Quality wise, the stitches ae even and firm. The tension dial is to the front and it is a simple matter of turning it to a higher number if the stitiches look slack, or if you get pucker, to turn to a lower number to reduce the pull on the thread. The real gem though, is the bobbin winder. I don't know about you, but I hate all the faff of winding a bobbin on most machines. Open the side or front, remove the bobbin, put the thread through that tiny hole, remembering to get it on the correct side, handwinding it a few times, ,oh yes, and having to rethread the machine into bobbin winding mode first, slap head, having to undo that and rethread it all again. Not on these beauties. Ran out of bobbin thread? Just slide the cover open (its located just below the throat plate by the needle), push a little button inside to the left, hold the thread from the needle over the foot clamp, and start sewing as usual, letting go of the thread once it goes inside the bobbin case. Just keep sewing til you see the thread has reached the circle printed on teh see through bobbin. Now close the case and start sewing again. That is it! How fabby is that?!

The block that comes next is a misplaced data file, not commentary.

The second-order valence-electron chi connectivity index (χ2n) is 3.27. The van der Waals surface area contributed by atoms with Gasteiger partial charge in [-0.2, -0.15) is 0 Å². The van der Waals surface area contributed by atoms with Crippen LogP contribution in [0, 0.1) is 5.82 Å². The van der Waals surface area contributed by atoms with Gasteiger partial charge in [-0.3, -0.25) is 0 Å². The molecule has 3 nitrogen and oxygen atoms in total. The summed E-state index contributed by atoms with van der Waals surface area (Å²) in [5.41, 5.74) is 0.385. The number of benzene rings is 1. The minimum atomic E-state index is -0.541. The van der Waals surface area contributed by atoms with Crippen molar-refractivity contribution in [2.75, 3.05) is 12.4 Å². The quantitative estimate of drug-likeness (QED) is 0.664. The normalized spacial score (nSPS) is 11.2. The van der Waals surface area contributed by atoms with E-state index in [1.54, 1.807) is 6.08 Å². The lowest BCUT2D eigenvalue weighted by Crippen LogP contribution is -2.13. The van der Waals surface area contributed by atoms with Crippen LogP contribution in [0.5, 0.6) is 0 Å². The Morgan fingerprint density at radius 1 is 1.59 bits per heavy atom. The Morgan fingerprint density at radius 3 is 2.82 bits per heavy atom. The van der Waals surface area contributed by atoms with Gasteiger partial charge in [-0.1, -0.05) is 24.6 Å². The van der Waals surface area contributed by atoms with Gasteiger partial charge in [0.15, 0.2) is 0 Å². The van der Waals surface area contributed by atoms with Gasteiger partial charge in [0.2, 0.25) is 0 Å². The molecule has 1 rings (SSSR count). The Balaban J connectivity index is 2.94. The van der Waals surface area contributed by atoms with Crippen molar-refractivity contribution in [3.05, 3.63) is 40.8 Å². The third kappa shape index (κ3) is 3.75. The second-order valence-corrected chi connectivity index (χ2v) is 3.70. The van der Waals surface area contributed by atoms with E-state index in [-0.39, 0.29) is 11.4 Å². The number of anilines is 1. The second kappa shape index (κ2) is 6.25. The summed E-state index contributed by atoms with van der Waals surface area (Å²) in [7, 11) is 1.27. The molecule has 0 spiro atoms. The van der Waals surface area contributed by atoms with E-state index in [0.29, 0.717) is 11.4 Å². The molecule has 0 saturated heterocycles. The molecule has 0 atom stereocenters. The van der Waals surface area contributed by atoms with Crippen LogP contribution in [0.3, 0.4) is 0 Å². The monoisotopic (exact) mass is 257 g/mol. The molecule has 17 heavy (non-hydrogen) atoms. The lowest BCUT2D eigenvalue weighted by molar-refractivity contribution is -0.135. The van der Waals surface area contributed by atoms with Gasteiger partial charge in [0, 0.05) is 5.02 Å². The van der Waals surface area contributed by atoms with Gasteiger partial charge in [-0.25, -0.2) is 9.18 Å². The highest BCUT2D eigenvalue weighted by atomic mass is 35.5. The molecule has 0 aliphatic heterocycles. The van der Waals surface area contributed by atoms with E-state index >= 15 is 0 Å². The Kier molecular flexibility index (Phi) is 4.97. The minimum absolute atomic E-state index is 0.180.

Speaking of threading, it also has a built in needle threader that you can use if desired. On the left hand side of the machine head is a door. You open it and inside there is a little arm that has a small wire hook. You lower this arm and place your thread inside the hook, and line it up with the front of your needle. It catches the eye of the needle and pushes the thread through so that when you pull it back, your needle is threaded. If you break the wire, you can buy 3 more for under £3.50. They come on a small piece that simply screws ont the arm for easy replacement.
The machine also comes with a light as standard, and it is a very good one. The light palcement does not suffer from poor positionsing, which cam be a problem with somemachines. I really dislike those that lamp on the back, as most of the light goes BEHIND the foot and can make for odd shadows. Lights to the front can cause glare and shine too, unless the hood is designed to combat this. No problems here, the bed of the machine is well lit.